86. The Hearing Panel is however unable to accept that the motives of the DFSA in bringing these proceedings are in any way relevant to the correctness or otherwise of the allegations made against Arqaam. Whether or not those allegations are made good at the hearing on the merits will be entirely unaffected by any consideration of whether or not the allegations were made for a proper or improper motive.
87. Arqaam considers that the Complaints raise serious conflict of interest issues within the DFSA and whether due process was followed by the DFSA. As to that ground of relevance the Hearing Panel accepts the submission of the DFSA that these proceedings are not for judicial review of the decision of the DFSA to launch an investigation or to commence these proceedings. Questions of conflict of interest and due process in regard to investigations and the commencement of proceedings before the FMT are outside the jurisdiction [of] the FMT, which for present purposes has jurisdiction only “to hear and determine proceedings which are commenced under Article 33 of the Regulatory Law and relate to an alleged breach of the Law or of the Rules or of any other legislation administered by the DFSA: Regulatory Law section 32(1)(a).
88. Arqaam also maintains that it has a counterclaim against the DFSA for damages substantially exceeding the amount claimed by the DFSA. Here also, the Hearing Panel accepts the submission on behalf of the DFSA that any such claim lies outside the jurisdiction of the FMT.”

 

The ground of appeal

51. Arqaam appeals from the Hearing Panel’s refusal to order disclosure of the Schedule B documents on the ground that the Panel erred in concluding that the DFSA’s motives in bringing the proceedings are irrelevant to the issues in these proceedings. It is said, in the grounds of appeal endorsed on the Appeal Notice that:

“If the DFSA’s motive in bringing these proceedings is, as Arqaam contends, a response to Arqaam’s complaining about the DFSA’s conduct, that is relevant for the following reasons (i) the proceedings against Arqaam should be stayed or dismissed, and (ii) motive is relevant to assessing whether the DFSA validly exercised its judgment in considering whether Arqaam has breached the relevant regulations.”
52. In the submissions made in the Skeleton Argument filed on its behalf on this appeal – and in oral submissions made at the hearing of the appeal – Arqaam accepted that a challenge by way of judicial review to the DFSA’s decision to commence an investigation into the treatment of the Artworks in Arqaam’s 2009 Accounts – or to the decision of the Chief Executive to commence proceedings under Article 33 of the Regulatory Law – should be brought (if at all) in the DIFC Court: a challenge by way of judicial review was not within the jurisdiction of the FMT under the Regulatory Law. It accepted, also, that the FMT had no jurisdiction to entertain a counterclaim for damages in proceedings commenced under Article 33. But it is said, first (at paragraph 79 of the Skeleton Argument), that the DFSA’s conduct and motives “will be relevant in the Hearing Panel’s assessment whether to accord weight to judgment issues in [the DFSA’s] determination that the relevant regulations have been breached; and, second (at paragraph 80), that the Tribunal has – and, in the circumstances of this case, should exercise – an inherent jurisdiction to stay proceedings in order to prevent an abuse of process.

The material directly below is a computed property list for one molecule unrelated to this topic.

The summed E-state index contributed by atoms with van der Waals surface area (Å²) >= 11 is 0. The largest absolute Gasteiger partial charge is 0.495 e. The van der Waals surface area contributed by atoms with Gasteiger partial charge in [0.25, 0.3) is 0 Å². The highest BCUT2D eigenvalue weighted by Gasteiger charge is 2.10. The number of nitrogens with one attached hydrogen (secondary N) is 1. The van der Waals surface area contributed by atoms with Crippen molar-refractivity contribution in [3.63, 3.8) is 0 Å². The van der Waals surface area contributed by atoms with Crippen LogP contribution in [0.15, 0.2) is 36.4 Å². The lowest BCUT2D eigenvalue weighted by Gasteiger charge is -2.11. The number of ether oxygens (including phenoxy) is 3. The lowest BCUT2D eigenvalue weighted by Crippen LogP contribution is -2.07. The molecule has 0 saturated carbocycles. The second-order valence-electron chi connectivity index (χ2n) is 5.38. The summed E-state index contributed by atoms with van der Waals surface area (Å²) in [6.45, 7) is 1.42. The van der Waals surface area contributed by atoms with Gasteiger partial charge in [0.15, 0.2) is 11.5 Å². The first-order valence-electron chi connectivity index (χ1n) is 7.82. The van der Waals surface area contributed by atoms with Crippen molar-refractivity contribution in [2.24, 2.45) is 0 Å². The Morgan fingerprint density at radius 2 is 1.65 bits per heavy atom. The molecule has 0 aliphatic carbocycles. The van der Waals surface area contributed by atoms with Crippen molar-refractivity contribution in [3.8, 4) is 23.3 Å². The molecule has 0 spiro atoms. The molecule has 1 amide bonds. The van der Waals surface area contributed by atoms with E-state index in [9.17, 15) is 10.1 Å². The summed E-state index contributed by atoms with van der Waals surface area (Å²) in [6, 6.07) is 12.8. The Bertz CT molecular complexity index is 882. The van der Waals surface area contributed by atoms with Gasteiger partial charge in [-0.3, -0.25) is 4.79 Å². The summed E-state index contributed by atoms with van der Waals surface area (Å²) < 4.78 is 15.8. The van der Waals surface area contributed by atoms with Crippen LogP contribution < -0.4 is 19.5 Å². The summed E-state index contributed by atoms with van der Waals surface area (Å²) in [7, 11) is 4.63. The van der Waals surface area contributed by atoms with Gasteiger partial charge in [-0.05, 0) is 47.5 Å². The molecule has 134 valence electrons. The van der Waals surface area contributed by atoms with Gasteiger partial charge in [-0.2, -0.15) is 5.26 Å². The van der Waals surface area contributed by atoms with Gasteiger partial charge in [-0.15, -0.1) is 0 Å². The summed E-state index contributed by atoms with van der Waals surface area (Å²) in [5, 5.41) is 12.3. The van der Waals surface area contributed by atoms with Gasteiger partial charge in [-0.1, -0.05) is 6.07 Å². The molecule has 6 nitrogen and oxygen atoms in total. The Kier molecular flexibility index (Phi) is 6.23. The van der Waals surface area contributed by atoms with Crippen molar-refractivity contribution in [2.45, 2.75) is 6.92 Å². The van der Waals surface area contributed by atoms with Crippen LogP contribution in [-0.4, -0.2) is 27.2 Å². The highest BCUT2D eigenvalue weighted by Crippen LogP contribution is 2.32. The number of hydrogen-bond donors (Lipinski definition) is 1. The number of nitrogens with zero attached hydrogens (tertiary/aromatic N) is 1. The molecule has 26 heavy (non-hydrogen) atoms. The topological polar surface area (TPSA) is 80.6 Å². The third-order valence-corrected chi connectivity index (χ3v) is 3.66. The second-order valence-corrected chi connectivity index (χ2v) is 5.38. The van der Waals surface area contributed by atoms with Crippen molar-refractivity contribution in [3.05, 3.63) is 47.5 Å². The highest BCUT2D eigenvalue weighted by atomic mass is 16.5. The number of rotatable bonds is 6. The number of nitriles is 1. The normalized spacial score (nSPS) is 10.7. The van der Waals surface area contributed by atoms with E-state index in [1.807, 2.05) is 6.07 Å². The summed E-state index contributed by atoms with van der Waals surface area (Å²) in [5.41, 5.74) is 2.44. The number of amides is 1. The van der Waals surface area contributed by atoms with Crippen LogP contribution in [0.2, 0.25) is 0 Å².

53. In my view there is no substance in the first of those points. It is important to keep in mind the relevant provisions of the Regulatory Law. Article 36(g) empowers the Chief Executive of the DFSA “to investigate or cause to be investigated matters capable of being investigated under any legislation administered by the DFSA and, where appropriate, commence proceedings before the Financial Markets Tribunal . . .”. Article 33 provides that “If it appears reasonably likely to the Chief Executive or the DFSA Board of Directors that there has been a breach of the Law or of any Rules . . . the Chief Executive may . . . commence proceedings before the Financial Markets Tribunal in relation to such breach”. Article 32(1)(a) confers on the FMT jurisdiction to hear and determine proceedings which are commenced under Article 33 and which relate to an alleged breach of any provision of the Law or of the Rules . . .”. Article 34(3) provides that the FMT may, for the purposes of any proceedings commenced under Article 33 (inter alia) “. . . (a) receive and consider any material by way of oral evidence, written statements or documents . . .”, Article 34(4) sets out the powers which the FMT may exercise “At the conclusion of any proceedings commenced under Article 33 in which an alleged breach is proven to the satisfaction of the Financial Markets Tribunal . . .”. Article 32(4) provides that proceedings before the Financial Markets Tribunal shall be determined on a balance of probabilities. The proceedings are, in no sense, a review of a judgment reached by the DFSA or by its Chief Executive that a breach has been committed. Their judgment is limited to the question whether “it appears reasonably likely . . . that there has been a breach of . . . any Rules”. That is not the issue before the Hearing Panel: it is concerned to determine whether, on the balance of probabilities, “an alleged breach is proven to [its] satisfaction”. In determining that question it makes findings of fact (on the basis of evidence) and, in the light of those findings of fact, makes a determination, as a matter of law, whether there has been a breach of the Rules. The Hearing Panel is not concerned to “accord weight to judgment issues in [the DFSA’s} determination that the relevant regulations have been breached”. Its own determination is independent of any views which the DFSA may have reached.